There is a lot to say about how these poems overlap, but how are they different? “The Wanderer” and “The Seafarer” contain similar moods and themes, and use similar motifs to evoke a sense of isolation from human society, but in each poem the reason for this isolation is unique.
How does the poets’ use of natural setting and imagery differ between the two poems? Are there any ways in which these differences highlight the context of (and reason for) the narrators’ isolation?
Both of these poems are about the woes of wandering. However, the two differ in some ways. The most obvious of these is that the seafarer is a sailor, while the other is a nomad across land. The second difference is that the Wanderer seems to emphasize loneliness, while the seafarer emphasizes the distance between family, women, and children they could have or have had. Finally, the most important difference is the Wanderer uses the concept of “wyrd” or fate to explain his sorrow. However, the seafarer attributes “fate” with God the only time(s) he uses the term. Instead of using “wyrd,” he speaks about the power of God. Perhaps, he is using the two as synonyms, but either way, he is closely tying fate to God, whereas the Wanderer seems to not do this as much.
Nature in “the Wanderer” takes on a sense of companionship for the man. He is exiled from other men, so his solace lies in the company of nature. This is in quite a contrast to “the Seafarer” where the narrator is (although voluntarily) separated/exiled from other humans by nature itself. Here the narrator describes nature as a harsh and deadly force because it acts as the barrier between him and other humans. The wanderer has been betrayed by other humans, so he takes solace in nature and we get an almost ambivalent description of nature. However, the Seafarer is still close to his kin and humanity, so he views nature as the “other” which is getting in his way.
As Brooke says, both of these poems emphasize the isolation of wandering and being cut off from the rest of society; the two poems even use the same language at times, both speakers referring to “the paths of exile” in multiple places. But the two speakers’ settings definitely distinguish their situations; for the Wanderer, he speaks mainly of the earth and the Seafarer, obviously, speaks mainly of the sea. This is significant for their respective contexts. The wanderer speaks of the earth mainly in relation to the loss of his Lord and his people; the most potent images are those of laying his lord to rest [“I hid my gold-giving friend / in the darkness of the earth” (l.22-3).] and of searching for or remembering meadhalls—there’s an iconic moment of this remembering in lines 93-6, in which all of the images are those of the earth (horse, rider, givers of gold, etc.). All of this reflects the wanderer’s specific situation of losing his lord, his home, and now is wandering alone, searching for others. By contrast, the Seafarer speaks of his isolation through the setting of the sea and of sailing alone. My favorite moment is in lines 58-64, when he imagines his thoughts flying out from him and traveling, much like himself, alone over the sea. He says specifically that it is this that “incites [his] heart irresistibly to the whale’s path / over the open sea,” suggesting that the Seafarer’s loneliness differs from the Wanderer’s in that this situation is largely of his own making.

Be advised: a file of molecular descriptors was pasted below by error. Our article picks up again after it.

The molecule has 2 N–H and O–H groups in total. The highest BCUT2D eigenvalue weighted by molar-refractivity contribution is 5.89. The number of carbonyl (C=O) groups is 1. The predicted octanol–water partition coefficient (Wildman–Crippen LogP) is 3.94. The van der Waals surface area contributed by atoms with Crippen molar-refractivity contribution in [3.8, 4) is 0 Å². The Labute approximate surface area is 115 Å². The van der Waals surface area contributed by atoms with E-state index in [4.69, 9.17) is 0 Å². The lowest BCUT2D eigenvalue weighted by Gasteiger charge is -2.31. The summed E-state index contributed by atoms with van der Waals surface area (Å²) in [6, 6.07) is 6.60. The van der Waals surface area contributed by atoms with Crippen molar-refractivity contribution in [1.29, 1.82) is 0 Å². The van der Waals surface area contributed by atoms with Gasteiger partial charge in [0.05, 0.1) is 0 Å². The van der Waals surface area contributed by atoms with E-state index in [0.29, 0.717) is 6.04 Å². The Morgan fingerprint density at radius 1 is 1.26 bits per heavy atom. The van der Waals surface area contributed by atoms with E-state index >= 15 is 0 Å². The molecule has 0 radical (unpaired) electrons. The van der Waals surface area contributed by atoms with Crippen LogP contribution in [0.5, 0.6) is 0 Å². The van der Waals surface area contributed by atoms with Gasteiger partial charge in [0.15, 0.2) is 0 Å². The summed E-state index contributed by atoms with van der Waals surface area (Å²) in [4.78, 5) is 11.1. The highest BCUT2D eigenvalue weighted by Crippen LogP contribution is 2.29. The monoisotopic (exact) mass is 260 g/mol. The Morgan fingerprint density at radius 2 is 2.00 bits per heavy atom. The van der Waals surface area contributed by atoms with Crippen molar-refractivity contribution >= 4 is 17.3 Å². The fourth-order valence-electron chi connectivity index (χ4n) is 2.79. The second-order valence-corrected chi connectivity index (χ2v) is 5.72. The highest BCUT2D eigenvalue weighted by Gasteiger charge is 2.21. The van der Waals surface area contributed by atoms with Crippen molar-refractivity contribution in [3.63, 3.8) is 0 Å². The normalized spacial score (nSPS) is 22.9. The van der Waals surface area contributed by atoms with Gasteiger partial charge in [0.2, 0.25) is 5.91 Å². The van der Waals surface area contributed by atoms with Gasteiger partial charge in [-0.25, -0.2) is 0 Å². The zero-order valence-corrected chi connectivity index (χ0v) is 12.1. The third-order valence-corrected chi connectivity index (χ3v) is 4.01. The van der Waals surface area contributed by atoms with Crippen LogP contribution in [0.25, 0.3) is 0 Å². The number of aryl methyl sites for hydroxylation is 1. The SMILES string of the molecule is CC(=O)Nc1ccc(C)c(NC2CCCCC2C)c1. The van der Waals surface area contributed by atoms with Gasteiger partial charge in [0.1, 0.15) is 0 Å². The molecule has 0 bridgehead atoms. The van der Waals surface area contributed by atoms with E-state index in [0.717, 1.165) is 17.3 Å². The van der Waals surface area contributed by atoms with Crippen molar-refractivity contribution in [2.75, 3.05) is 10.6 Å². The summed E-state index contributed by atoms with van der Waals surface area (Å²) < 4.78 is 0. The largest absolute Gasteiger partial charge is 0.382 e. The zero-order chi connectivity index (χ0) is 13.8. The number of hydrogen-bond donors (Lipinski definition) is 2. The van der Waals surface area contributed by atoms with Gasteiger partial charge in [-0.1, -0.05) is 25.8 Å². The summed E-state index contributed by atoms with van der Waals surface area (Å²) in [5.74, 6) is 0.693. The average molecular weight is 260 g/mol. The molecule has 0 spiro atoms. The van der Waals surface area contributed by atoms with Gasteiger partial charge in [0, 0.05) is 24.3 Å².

In the Wanderer, the speaker has been exiled but uses nature to his advantage. It becomes his confidant in which he places all of his thoughts and feelings, thus he is not wholly alone. For the Seafarer, does not seem to have the luxury of nature as his friend, due to harsh, cold weather. Rather than becoming complacent like the Wanderer, the Seafarer only experiences anxiety and wishes to reach heaven.